MARINE CORPS AIR GROUND COMBAT CENTER TWENTYNINE PALMS, Calif. -- The Honorable Mr. Dennis McGinn, Assistant Secretary of the Navy Energy, Installations and Environment, visited the Combat Center to observe Integrated Training Exercise 2-14 during his tour of military installations on the West Coast, Feb. 12, 2014.
McGinn, a retired Navy vice admiral, wanted to see how Combat Center Marines are effectively using their energy resources in expeditionary environments. He also wanted to see how Marines train during the ITX to familiarize himself with their operations.
“Mr. McGinn is out on the West Coast to participate in training events directed by the Secretary of the Navy,” said Katie Hantson, analyst, Expeditionary Energy Office. “He actually extended his trip to visit Twentynine Palms. As a former naval officer, he understands the Navy, but in his new position as assistant secretary, he wanted to educate himself on Marine Corps operations to be better in his position.”
The assistant secretary met with Maj. Gen. David H. Berger, Combat Center Commanding General, before heading out to Range 210 to observe aspects of the ITX. Col. Andrew Kennedy, director, Tactical Training Exercise Control Group, showed McGinn what the ITX does for the Marine Air Ground Task Force and how the training is applied to forward operations.
McGinn also visited the Battle Simulation Center, where he observed and participated in simulated vehicle operations and rollover training at the Combat Center’s simulation center.
Being a former naval aviator, McGinn had a particular interest in visiting the Air Combat Element. He sat down with the commanding officers of Marine Wing Support Squadron 374 and Marine Unmanned Aerial Vehicle Squadron 1 to talk about the functions of an Air Base Ground Defense.
While speaking with Marines participating in ITX 2-14, McGinn was particularly focused on how energy was being used in their day-to-day operations. His concerns included the use of fuel and batteries, and how efficient they are to the individual Marine. He is curious to see how we can lessen the combat load , according to Hantson
“Any time you get to go out into the field with Marines, it’s great,” McGinn said. “The realism of the training, the seriousness with which everybody takes it, is really impressive and is so critical for ITX. I wanted to get a good understanding of how we train Marines. What I saw today was the culture of dedication, competency, teamwork and the fact that everyone is focused on the mission.”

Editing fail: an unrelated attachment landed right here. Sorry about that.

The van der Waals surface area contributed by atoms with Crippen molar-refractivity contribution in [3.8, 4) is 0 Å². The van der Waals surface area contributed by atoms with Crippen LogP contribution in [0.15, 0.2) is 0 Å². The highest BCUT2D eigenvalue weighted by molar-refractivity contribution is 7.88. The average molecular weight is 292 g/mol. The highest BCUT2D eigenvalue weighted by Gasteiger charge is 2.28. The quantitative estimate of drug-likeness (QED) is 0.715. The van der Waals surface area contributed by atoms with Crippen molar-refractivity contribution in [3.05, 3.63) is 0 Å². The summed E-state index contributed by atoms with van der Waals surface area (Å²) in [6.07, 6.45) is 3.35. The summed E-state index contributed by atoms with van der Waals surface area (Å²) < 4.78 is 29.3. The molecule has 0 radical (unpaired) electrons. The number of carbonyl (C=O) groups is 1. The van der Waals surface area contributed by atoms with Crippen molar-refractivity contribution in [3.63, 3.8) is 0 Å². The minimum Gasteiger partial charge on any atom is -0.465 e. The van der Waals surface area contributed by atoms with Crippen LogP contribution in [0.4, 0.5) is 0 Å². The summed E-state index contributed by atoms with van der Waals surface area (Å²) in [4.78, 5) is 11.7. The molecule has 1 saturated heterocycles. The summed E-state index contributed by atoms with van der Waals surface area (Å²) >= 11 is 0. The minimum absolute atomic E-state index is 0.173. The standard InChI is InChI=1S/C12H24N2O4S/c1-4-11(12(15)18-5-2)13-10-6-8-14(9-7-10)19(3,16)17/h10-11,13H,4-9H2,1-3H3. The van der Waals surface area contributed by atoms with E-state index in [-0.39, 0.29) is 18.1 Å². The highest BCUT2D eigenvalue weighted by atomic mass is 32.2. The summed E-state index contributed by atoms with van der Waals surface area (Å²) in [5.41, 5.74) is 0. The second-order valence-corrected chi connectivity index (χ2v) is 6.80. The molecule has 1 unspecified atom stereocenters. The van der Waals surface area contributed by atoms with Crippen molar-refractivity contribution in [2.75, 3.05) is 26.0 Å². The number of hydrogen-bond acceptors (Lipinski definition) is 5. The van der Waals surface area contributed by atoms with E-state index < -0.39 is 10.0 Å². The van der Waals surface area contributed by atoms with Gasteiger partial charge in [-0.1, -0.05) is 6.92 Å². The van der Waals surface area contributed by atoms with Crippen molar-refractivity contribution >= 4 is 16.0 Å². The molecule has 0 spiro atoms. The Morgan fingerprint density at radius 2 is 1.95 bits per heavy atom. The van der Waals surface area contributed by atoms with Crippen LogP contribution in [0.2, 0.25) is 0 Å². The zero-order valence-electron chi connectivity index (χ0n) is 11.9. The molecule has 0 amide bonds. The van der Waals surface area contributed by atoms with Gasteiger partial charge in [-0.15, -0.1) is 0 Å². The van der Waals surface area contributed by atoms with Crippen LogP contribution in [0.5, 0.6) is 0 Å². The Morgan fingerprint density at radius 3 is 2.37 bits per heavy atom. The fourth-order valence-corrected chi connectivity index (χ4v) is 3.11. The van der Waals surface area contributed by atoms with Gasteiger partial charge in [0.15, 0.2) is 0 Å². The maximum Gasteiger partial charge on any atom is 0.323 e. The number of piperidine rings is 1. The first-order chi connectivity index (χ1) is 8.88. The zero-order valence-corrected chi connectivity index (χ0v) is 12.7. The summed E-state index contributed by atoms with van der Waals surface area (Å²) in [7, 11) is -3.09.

During his time at the Combat Center, McGinn spoke with enlisted Marines with 1st Battalion, 7th Marine Regiment; 1st Battalion, 2nd Marine Regiment, and MWSS-374. He sought to get to know some of the Marines that are going to deploy and wanted to hear their thoughts and to see how they were preparing for their upcoming deployment.
McGinn came to the Combat Center to get the Marines’ point of view with how energy is being used. Energy is just one aspect of McGinn’s job and he wants a better understanding from a Marine standpoint.
“I wanted to get a sense of where we are producing and how we are using energy,” McGinn said. “I wanted to understand that the mission of the Marine Corps has so many dimensions and to see how things have happened and changed during the course of 10 years of war. The Marines I met today were absolutely dedicated and enthused. We are fortunate to have this quality of American in our Armed Forces but especially the Marine Corps. It was very impressive.”
McGinn learned a lot in his short time observing ITX. He got a taste of what the Combat Center has to offer. He experienced what Marines do when a Mine-Resistant Ambush-Protected Vehicle rolls over, convoy operations, and consuming a Meal Ready to Eat.
McGinn left the same day to fly down to Marine Corps Base Camp Pendleton, Calif., to attend an event before heading back to the nation’s capital.
“I’m going to tell (Secretary of the Navy Ray Maybus) that the Marine Corps is doing extremely well,” McGinn said. “They’re flexible and thinking about what new challenges await them … they are focusing on the future.”